Hoaxes & Myths in Philippine History
<seo title="Frauds in Philippine History" metakeywords="history, philippine history, philippine historical frauds, philippine historic frauds, philippine hoaxes, philippine frauds, philippine fakes" metadescription="Philippine History"/>
The Philippine archipelago has a very rich oral tradition. In fact, the various Filipino ethnolinguistic groups have a collection of their own epics, legends, folk tales and mythology. These tales have been utilized by historians to examine the culture and society of precolonial Philippines. But in the absence of other corroborating evidence, they tend to be unreliable historical sources. Oral literature, by its very nature, is transmitted orally through generations, and thus, is vulnerable to alterations. Still, these tales are valuable historical sources because they embody the collective consciousness of the Filipino people.
Frauds in History refers to the legends and other oral stories that were once believed to be reliable historical facts, but further research has exposed their inconsistencies and questionable features. The inclusion of this category in Philippine history was done to inform readers of the Philippine historical hoaxes in order that we can delineate what constitutes history and what belongs to the purview of fiction.
Below are ten of the hoaxes and frauds in Philippine history:
- Code of Kalantiaw - was a mythical legal code in the epic story Maragtas written in 1433 by Datu Kalantiaw, the chief of Negros. It precribed extremely brutal punishments to criminals.
- Legend of the Ten Bornean Datus - refers to the ten chieftains who allegedly ventured to the Island of Panay boarding a boat called balangay (or barangay) to evade the tyrannical ruler of Borneo, Datu Makatunaw.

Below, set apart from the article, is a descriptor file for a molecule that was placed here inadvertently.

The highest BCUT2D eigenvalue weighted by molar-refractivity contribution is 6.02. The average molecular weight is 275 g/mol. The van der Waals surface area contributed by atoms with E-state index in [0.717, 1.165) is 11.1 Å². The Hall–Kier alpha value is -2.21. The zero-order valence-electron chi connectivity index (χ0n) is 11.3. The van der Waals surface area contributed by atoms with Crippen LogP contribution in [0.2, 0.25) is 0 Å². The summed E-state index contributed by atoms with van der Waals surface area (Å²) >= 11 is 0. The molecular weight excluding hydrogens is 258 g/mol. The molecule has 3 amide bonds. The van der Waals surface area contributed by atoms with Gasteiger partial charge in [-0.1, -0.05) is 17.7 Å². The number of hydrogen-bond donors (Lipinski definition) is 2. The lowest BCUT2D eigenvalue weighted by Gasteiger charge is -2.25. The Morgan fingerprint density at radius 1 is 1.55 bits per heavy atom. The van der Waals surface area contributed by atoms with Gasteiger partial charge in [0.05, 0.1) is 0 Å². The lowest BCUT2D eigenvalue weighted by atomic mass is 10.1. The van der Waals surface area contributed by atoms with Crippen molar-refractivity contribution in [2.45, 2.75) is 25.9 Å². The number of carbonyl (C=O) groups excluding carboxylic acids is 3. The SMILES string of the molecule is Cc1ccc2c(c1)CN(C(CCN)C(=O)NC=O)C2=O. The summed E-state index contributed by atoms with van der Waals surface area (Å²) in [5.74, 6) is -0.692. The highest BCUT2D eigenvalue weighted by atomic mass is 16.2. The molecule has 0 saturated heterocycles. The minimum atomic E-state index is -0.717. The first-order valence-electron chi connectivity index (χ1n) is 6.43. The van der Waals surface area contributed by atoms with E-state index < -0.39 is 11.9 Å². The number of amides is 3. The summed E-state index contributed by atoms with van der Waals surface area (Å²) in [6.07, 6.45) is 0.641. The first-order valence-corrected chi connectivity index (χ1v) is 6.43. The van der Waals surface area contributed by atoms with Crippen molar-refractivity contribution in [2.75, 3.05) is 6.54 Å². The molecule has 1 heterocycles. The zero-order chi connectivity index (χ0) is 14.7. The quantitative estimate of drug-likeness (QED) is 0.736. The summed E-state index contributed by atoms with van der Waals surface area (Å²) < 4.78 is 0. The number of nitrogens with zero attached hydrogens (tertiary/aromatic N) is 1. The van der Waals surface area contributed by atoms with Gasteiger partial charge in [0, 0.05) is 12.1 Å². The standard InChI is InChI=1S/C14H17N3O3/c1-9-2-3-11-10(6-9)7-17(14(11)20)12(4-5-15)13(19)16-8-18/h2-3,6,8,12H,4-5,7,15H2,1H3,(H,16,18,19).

- Code of Maragtas - was a document dated between 1200 to 1250 which tells the story of the arrival of the ten datus from Borneo who allegedly bought the island of Panay from the Aetas for a golden salakot.
- Rajah Bendahara Kalantiaw - was one of the mythical characters in Jose E. Marco's Maragtas Legend. He became the chief of Negros (or Aklan) two hundred years after the rule of Datu Bangkaya.
- Datu Puti - was the supposed leader of the ten Bornean datus. Under his command, they reached Siwaragan (now San Joaquin), Iloilo.
- Datu Sumakwel - headed the Bornean datus upon the return of Datu Puti to Borneo. He ventured to the mountains in search of a local deity named Bulalakaw.
- Povedano Map - was geographical map illustrated by a certain encomendero by the name of Diegus Lope Povedano of Buglas Island which shows his many land travels and sea voyages with the King of Spain, including that in the year 1572.
- Povedano Calendar - was a manuscript that showed a wheel composed of twelve-month year, and seven-day week time calculation in baybayin. It was supposedly a replica of the calendar used by the precolonized inhabitants of the Philippines.
- Tasaday - was a group of tiny people who emerged, in 1971, from a rain forest in mountains of the Philippines. They were uncivilized and had thought of the forest as being the whole world itself, with them as the only people living in it.
- Princess Urduja - was a mythical, legendary warrior-princess who ruled the kingdom of Tawalisi in the province of Pangasinan. She was said to have personally took part in waging battles and engaged in duels with other warriors